For several weeks, citizens from Victoria in Australia have been required to wear a face covering when they leave home. And while we now have a clearer path out of lockdown, it is likely masks will be around for a while.

Meanwhile, people in other states with outbreaks have been encouraged to wear masks, and some people are simply choosing to wear one as a precaution.

But some people in the community, instead of opting for a traditional mask, are instead wearing a face shield.

This might offer some degree of protection – but it is probably not as good as a mask in preventing the spread of Covid-19.

What is a face shield?

A face shield is a film made from plastic or other transparent material designed to be worn like a visor. It is attached using a band that goes around the top of your head.

Think of a visor a welder wears to protect themselves from sparks and injury. Health-care workers use face shields to block bodily fluids from coming into contact with their face and potentially causing infection.

It is likely many people are choosing face shields during Covid-19 because they are experiencing discomfort wearing a mask – whether glasses fogging up, irritation around the ears or just that extra layer.

The term “face covering”, as per the Victorian government’s guidelines, is notably vague. It can include a face mask, a face shield, or a scarf or bandana.

The department of health does, however, recommend a mask over a face shield.

How effective are face shields?

A letter, published recently in the journal Physics of Fluids, reported on a laboratory experiment where scientists put face shields to the test.

They simulated coughing by connecting the head of a mannequin to a fog machine and then using a pump to expel the vapour through the mannequin’s mouth.

They found that while face shields stopped the droplets being propelled forwards, aerosolised droplets – those much smaller in size – lingered at the bottom of the shield and floated around at the sides. They eventually spread approximately 90 centimetres from the mannequins.

This is an interesting laboratory experiment, but not conclusive evidence face shields offer less protection than masks in the community.

A lack of research on the effectiveness of face shields means it is not possible to make any strong recommendations for or against their use.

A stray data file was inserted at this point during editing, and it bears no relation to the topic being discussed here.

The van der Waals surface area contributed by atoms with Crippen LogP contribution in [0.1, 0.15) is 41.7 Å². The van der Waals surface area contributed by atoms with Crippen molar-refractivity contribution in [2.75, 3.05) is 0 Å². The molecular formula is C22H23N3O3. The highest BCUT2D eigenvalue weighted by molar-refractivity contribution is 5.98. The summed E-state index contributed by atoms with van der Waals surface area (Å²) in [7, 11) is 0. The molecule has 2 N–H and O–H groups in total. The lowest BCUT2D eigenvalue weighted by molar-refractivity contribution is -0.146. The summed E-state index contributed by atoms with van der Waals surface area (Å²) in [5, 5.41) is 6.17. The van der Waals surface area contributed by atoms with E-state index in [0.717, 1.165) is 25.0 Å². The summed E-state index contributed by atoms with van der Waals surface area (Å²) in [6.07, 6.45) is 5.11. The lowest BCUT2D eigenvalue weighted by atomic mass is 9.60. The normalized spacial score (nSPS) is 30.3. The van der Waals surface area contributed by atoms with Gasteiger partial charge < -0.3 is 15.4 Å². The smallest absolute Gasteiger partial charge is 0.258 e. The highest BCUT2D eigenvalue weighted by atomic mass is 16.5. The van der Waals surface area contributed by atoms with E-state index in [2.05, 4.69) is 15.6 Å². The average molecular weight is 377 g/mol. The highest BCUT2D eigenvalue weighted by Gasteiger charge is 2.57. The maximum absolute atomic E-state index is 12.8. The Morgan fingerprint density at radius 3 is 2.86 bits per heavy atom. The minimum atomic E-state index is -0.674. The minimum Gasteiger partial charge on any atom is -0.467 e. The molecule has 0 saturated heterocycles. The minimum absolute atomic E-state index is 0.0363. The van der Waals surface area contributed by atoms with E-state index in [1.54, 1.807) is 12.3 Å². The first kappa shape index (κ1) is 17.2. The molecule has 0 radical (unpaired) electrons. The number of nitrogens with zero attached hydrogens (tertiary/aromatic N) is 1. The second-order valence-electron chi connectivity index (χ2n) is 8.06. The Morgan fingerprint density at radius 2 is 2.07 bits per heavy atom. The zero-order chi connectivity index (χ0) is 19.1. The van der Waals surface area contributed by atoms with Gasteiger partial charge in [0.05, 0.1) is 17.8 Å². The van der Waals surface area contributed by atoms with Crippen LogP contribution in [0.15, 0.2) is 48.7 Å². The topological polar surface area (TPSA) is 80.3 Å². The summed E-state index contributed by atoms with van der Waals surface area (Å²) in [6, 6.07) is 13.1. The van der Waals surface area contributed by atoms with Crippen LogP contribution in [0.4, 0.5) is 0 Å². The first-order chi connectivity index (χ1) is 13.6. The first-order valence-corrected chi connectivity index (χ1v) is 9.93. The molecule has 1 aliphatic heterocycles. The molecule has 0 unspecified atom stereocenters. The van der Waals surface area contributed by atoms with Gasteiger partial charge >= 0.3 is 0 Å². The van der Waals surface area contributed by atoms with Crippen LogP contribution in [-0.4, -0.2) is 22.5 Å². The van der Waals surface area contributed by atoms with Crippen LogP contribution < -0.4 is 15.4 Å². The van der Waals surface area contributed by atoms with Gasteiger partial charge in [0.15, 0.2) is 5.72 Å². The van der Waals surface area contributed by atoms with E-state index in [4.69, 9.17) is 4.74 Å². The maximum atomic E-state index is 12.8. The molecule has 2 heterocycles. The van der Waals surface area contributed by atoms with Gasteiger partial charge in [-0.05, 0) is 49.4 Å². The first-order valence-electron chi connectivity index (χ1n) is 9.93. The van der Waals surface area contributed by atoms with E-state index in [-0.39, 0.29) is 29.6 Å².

Where does this leave us?

There is a lot we still do not know about this virus and how it spreads.

At present, we believe the virus is spread generally through close contact with an infectious person, contact with the droplets emitted when they sneeze or cough, or contact with surfaces these droplets have contaminated.

To establish an infection the virus enters your body through portals of entry: the mouth, nose and eyes.

Wearing a mask is intended to protect others if you have the infection, by blocking the droplets coming out of your mouth and nose. We call this source control. To a degree – though we have less evidence on this front – it is also likely to protect you, the wearer, by providing a physical barrier to your portals of entry.

A face shield may offer an advantage in that it provides a physical barrier over all your portals of entry – your eyes as well as your mouth and nose. Shields may also reduce the frequency of the wearer touching their face, and have the added benefit of allowing the person’s face to be seen (if they are not wearing a mask as well).

However, as they are not tight-fitting, aerosols may still enter and exit around the outside of a face shield, where it is not fitted in the same way a mask is. And we are continuing to accumulate evidence about the possible role of aerosolised transmission in the spread of Covid-19, which the World Health Organisation is closely monitoring.

Correct use is important too

Whatever face covering you choose, you must use it properly, and it must fit correctly.

Having masks slung under the chin, hanging off one ear, or your nose poking out over the top of the mask will make them markedly less effective. And of course, frequently touching and re-adjusting the mask means we are possibly contaminating our hands too.

If you do not intend to wear a mask properly or you are unable to, then a face shield is a better option. You can also wear a mask and a face shield together, should you wish to.

Like masks, there are a variety of face shields available, varying in quality and size. The department of health advises if you wear a face shield it should cover “the wearer’s forehead to below the chin area and wrapping around the sides of the wearer’s face”.

You should not share a face shield. If they are labelled disposable, do not reuse them. And if they are reusable you need to clean them regularly following the manufacturer’s instructions.

The upshot

Masks worn correctly are the best option. When wearing a mask is not possible, then a face shield is better than nothing. Neither will work well if not used properly and importantly, they do not replace physical distancing and hand hygiene.

Philip Russo is an Associate Professor, Director Cabrini Monash University Department of Nursing Research at the Monash University. Brett Mitchell is a Professor of Nursing, the University of Newcastle.

This article first appeared on The Conversation.